View Full Version : Step up for the Marines

04-24-06, 08:20 AM
Step up for the Marines
Knight Ridder/Tribune News Service

The following editorial appeared in the Chicago Tribune on Friday, April 21:

No service branch shows more respect for tradition than the U.S. Marine Corps does, which makes it all the more ironic that tradition denies the corps an important show of respect: Equal billing with the other service branches.

The Continental Congress ordered "two Battalions of Marines" to be raised in 1775 as landing forces for the Navy. The Marines have remained within the Navy on government organization charts ever since, even though the corps functions through wartime and peacetime as a separate branch in every other way.

Like the Army, Navy and Air Force, the Marine Corps has its own command structure. Its commandant holds equal status with other members of the Joint Chiefs of Staff, which happens to be chaired for the first time by a Marine, Gen. Peter Pace.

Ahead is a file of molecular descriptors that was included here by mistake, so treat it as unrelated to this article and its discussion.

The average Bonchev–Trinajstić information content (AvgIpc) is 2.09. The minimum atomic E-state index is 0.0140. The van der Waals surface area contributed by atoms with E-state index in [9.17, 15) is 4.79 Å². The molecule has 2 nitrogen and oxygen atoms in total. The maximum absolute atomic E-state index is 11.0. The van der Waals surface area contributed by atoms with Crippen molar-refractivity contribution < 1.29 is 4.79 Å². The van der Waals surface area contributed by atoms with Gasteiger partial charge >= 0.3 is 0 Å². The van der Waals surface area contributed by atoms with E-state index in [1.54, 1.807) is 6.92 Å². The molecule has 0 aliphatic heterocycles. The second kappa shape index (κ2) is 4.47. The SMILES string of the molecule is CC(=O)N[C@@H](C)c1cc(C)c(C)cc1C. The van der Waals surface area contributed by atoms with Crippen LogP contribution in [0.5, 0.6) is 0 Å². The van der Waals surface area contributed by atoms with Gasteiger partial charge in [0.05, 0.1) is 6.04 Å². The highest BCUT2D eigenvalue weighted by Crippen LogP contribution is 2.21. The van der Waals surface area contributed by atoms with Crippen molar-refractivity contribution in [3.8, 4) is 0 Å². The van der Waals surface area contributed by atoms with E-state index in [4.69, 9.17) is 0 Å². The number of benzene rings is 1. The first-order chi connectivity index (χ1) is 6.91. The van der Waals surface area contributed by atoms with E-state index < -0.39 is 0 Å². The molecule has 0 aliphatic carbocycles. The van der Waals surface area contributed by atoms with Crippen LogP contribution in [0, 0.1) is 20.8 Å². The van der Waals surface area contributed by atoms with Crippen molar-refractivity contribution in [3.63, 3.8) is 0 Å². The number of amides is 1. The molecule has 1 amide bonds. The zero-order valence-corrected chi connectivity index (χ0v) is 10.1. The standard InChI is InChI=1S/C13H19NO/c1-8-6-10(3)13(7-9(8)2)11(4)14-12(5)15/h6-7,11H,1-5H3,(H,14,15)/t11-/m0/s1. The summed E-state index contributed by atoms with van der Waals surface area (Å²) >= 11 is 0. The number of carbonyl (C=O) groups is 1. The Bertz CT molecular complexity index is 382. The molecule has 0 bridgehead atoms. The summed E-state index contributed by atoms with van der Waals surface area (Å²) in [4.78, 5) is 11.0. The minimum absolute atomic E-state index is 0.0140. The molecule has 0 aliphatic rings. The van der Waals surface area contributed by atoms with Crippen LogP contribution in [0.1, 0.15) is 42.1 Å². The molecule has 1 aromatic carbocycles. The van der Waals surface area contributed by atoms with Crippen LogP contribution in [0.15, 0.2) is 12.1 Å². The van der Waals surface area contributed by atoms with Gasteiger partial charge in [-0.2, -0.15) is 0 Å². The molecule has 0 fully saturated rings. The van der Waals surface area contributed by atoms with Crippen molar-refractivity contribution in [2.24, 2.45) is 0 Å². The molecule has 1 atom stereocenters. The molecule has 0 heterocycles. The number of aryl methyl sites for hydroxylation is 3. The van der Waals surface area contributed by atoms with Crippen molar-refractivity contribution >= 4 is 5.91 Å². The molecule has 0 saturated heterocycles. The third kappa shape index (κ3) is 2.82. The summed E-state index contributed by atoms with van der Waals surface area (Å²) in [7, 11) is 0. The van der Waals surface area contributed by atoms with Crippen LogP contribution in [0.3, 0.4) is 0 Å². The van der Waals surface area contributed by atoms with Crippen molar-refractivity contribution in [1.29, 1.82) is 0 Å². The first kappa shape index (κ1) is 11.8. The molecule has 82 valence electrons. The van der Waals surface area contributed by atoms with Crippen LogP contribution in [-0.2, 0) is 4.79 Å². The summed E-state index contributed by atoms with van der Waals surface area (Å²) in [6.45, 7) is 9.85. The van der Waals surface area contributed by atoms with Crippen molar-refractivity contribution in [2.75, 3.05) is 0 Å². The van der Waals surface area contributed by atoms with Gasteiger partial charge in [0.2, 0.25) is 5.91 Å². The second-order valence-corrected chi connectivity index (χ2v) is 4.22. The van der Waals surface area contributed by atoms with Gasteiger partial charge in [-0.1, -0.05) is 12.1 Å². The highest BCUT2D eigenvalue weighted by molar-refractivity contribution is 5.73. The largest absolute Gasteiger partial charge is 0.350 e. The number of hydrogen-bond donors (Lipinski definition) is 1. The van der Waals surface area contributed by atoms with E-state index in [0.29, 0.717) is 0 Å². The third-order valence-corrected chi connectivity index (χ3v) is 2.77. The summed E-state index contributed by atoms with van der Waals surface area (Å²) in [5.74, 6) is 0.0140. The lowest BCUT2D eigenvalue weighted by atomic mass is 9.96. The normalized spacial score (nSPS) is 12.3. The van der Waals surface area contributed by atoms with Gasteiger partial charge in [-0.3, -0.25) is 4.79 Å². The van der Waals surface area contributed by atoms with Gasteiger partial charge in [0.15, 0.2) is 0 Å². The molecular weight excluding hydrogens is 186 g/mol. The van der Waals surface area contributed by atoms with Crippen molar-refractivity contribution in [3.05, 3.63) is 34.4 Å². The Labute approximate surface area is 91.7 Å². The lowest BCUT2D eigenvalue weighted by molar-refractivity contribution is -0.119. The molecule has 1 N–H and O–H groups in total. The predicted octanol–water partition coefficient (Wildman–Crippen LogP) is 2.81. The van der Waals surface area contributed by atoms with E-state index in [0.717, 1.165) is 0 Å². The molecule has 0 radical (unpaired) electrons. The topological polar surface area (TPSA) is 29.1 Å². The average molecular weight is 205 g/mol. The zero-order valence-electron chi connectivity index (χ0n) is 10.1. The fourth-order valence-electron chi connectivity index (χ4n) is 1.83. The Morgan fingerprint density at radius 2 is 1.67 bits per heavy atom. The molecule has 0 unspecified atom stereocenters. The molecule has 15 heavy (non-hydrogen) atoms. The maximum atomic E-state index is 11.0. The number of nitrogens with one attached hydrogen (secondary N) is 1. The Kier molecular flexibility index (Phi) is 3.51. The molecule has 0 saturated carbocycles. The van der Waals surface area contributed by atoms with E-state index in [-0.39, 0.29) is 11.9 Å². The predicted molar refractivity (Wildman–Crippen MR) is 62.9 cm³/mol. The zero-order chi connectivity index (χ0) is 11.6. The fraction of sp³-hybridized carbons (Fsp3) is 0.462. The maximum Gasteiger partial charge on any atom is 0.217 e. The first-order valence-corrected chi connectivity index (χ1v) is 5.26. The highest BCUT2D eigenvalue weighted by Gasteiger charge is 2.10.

Several Marine veterans and supporters have launched an online petition drive to support a bill proposed by Rep. Walter B. Jones. The North Carolina Republican, whose district includes Camp Lejeune, wants to fix the matter simply by changing the Department of the Navy to the "Department of the Navy and Marine Corps."

Jones has twice passed similar measures in the House with bipartisan support, but the Senate was cool to them. Senate Armed Services Committee Chairman John Warner, a Virginia Republican, veteran and former Navy secretary, has promised "fair consideration" for the legislation. That's Senate-speak for a reluctance to commit. His reluctance seems to be rooted in a sense of tradition. But sometimes its good to break with tradition. The War Department, for example, became the Defense Department after World War II. The Army Air Corps was elevated in 1941 to the Army Air Forces and in 1947 to the autonomous Air Force.

The Marines have not asked for complete autonomy. Nothing structurally needs to change in their relationship with the Navy, which has served both branches well. The corps only asks for recognition. Having served their nation proudly and courageously since colonial days, the leathernecks have earned a promotion.